Getting the Heart Back on Beat

When doctors treat cardiac arrhythmia, it helps to have choices.



The key to fixing an irregular heartbeat, or arrhythmia, is finding the exact spot in the heart that causes it. Because of a trio of high-tech tools now in use by heart specialists at Saint Barnabas Medical Center, the hunt just got easier.

For patients, that means more and better options for successful treatment. With these technologies, physicians can choose the most appropriate tool based on the specific problem with the patient’s heart rhythm and his or her underlying heart condition.

“Heart specialists across the nation use a procedure called cardiac ablation to locate and treat abnormal electrical circuits in the heart that cause arrhythmia,” says Marc Roelke, M.D., director of Electrophysiology at Saint Barnabas Medical Center, who specializes in the electric activity of the heart. “But at the medical center, we have an advantage. We have not one, but three advanced tools to map the heart in real time during cardiac ablation. Together, this range of features gives us the flexibility to find the right method for each patient. It really sets us apart.”

Heart arrhythmias can make the heart flutter, or beat too fast, too slow or irregularly. This causes it to pump blood less effectively, which can affect the entire body. Symptoms include feeling weak or short of breath, or having a pounding heart. Some people have chest pain or feel lightheaded, dizzy or faint.

Until the heart beats normally again, these symptoms can affect lifestyle and overall health.

Often, medicines can control the symptoms of arrhythmia. But not everyone can take those medicines, in some cases because of side effects such as blurred vision or slowed heartbeat. For other people, medicines do not work.

Cardiac, or catheter, ablation is a cure offered by experienced electrophysiologists, a special type of heart doctor. During the procedure, physicians thread a catheter through a blood vessel from the groin to the heart. Once it is in position, they use tiny tools to destroy the abnormal tissue that is causing the problem. The heart then beats normally.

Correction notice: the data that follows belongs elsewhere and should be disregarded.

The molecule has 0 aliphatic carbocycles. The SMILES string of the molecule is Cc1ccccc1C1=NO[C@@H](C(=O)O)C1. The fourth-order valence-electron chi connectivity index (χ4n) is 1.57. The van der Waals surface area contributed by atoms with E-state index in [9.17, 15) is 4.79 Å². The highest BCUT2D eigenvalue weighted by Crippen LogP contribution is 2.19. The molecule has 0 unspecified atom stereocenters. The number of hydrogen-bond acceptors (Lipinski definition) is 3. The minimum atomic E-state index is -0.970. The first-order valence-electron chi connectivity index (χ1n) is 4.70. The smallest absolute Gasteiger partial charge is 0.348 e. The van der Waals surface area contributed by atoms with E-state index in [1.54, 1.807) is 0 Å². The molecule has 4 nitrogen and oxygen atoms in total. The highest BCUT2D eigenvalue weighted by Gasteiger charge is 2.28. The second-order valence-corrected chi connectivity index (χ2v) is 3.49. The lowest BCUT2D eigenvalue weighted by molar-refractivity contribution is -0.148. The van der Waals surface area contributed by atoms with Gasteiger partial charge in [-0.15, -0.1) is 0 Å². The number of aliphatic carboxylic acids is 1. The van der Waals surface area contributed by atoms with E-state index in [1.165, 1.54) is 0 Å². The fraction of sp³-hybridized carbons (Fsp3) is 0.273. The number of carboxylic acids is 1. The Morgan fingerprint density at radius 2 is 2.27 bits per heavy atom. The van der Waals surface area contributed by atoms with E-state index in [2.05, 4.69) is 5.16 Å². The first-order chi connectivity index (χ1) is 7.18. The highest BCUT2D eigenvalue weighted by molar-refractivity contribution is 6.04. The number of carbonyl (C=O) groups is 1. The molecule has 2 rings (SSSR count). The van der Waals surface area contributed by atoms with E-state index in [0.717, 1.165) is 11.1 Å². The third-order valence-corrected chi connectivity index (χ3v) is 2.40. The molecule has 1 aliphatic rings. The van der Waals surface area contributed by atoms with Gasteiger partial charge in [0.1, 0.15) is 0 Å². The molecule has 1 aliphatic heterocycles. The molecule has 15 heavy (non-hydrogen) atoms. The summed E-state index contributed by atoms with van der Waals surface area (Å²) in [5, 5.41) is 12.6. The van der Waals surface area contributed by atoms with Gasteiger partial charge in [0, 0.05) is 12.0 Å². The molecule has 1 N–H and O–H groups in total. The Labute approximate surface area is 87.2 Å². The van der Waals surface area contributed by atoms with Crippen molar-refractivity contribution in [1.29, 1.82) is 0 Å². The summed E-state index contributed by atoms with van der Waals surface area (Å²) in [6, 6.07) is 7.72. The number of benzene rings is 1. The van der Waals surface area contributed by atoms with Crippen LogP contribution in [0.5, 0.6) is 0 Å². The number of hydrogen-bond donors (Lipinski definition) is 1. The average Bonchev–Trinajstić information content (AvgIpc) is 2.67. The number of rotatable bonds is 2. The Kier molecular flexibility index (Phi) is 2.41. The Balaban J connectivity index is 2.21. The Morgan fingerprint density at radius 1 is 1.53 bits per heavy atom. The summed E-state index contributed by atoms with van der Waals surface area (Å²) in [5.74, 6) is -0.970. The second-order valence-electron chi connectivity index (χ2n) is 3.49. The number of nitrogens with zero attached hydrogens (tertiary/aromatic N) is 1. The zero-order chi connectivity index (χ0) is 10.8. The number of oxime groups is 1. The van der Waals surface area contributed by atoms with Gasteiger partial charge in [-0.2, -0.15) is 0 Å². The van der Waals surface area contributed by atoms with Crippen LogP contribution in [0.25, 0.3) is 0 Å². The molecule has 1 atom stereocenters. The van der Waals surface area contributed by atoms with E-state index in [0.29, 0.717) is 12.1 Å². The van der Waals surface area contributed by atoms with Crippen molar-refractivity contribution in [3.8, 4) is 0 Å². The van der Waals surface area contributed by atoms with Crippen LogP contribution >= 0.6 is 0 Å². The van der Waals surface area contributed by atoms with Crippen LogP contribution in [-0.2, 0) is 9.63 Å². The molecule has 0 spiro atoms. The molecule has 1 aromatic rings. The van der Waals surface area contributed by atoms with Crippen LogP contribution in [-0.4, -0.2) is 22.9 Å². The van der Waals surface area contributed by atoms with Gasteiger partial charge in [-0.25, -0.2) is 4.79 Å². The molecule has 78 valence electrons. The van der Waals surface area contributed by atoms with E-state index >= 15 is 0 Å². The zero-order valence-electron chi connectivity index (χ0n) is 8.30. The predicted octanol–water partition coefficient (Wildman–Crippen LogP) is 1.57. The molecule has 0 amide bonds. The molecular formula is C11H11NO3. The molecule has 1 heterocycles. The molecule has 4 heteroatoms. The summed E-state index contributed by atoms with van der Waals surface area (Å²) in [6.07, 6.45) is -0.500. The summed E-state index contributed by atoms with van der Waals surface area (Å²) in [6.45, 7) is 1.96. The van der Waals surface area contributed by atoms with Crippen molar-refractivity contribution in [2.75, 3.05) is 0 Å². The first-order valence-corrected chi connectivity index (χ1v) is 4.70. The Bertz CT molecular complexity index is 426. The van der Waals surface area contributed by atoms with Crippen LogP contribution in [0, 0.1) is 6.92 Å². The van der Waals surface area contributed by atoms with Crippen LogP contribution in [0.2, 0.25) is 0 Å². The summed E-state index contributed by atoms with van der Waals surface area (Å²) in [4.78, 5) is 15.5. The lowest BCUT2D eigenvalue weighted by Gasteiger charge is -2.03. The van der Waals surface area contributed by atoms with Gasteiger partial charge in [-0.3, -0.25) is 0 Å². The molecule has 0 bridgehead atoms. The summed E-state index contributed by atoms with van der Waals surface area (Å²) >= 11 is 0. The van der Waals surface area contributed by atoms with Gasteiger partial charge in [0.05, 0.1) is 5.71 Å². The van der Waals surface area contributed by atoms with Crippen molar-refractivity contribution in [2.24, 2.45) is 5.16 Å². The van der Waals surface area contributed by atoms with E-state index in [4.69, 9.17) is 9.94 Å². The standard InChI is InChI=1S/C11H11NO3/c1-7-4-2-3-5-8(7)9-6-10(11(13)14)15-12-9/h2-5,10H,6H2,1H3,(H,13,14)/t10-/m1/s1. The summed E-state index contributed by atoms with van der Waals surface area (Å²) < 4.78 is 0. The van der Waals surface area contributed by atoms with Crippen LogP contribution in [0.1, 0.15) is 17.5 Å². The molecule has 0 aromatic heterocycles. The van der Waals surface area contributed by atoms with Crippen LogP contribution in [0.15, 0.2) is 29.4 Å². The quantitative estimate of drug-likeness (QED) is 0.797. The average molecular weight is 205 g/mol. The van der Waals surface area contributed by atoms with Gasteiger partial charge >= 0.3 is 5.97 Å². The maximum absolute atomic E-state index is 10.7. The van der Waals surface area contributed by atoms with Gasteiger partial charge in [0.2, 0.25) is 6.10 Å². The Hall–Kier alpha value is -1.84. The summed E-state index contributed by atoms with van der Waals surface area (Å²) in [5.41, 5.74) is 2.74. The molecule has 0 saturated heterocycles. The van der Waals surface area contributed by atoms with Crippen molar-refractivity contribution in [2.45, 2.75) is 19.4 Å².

Without catheter techniques, open heart surgery might be the only other option. But in using catheters, physicians at the medical center rely on a different set of advanced tools and techniques in order to “see” into the heart. This is where the variety of equipment options at Saint Barnabas Medical Center becomes important.

During catheter ablation, physicians use tiny, high-recorders that project the images on monitors in the procedure room. The challenge is to pinpoint the errant cells in a heart that is beating, and track electrical impulses that are also in motion. Of course, the patient’s chest is also moving with each breath.

“Our equipment helps solve these challenges,” Dr. Roelke says. With the three advanced cardiac ablation tools at the medical center, physicians can choose the most appropriate one based on the specific problem with the patient’s heart rhythm and his or her underlying heart condition.

“Using GPS-like navigation, we receive real-time, three dimensional images of the chambers of the heart, the location of the catheters and the area of arrhythmia,” the doctor explains. “The images even adjust when the patient moves, which is important in avoiding healthy tissue nearby.”

Features of the three cardiac ablation tools at the medical center improve accuracy of treatment as well as patient safety. For example, one of the newest technologies uses 64 electrodes to track the path of electrical impulses, compared with just four in other tools. It’s the information from these electrodes that computer software uses to create the 3-D displays. “The images are so detailed that we can sometimes see the scar tissue and abnormal electrical circuits that are causing the arrhythmia,” he says.

One type of advanced image the tools provide is “intracardiac echocardiogram” (ICE). ICE uses sound waves (echo), like sonar, to map the inside of the heart and valves, and it has several advantages. It provides clearer images of the soft tissues of the heart, and it does so without the need for X-rays, which use radiation.

“The equipment we use incorporates the information we get from ICE into the 3-D map of the heart,” Dr. Roelke says. “Altogether, this detail helps produce the real-time images we need for the ablations.”

Another new feature improves patient safety in another way. “The technology gives feedback about the force of the catheter against the heart wall,” Dr. Roelke says. “This helps us to navigate the catheter through the heart in the safest manner.”

These tools, plus an experienced team that runs one of the highest-volume ablation centers in the state, mean heart patients with arrhythmia receive exceptional, cutting-edge treatment at Saint Barnabas Medical Center. “It’s dedicated people and technologies like these that help us give our patients some of the most advanced care available in the state,” says the doctor.

For more information about cardiac services at Saint Barnabas Medical Center, call 973.322.9440 or visit rwjbh.org/heart.

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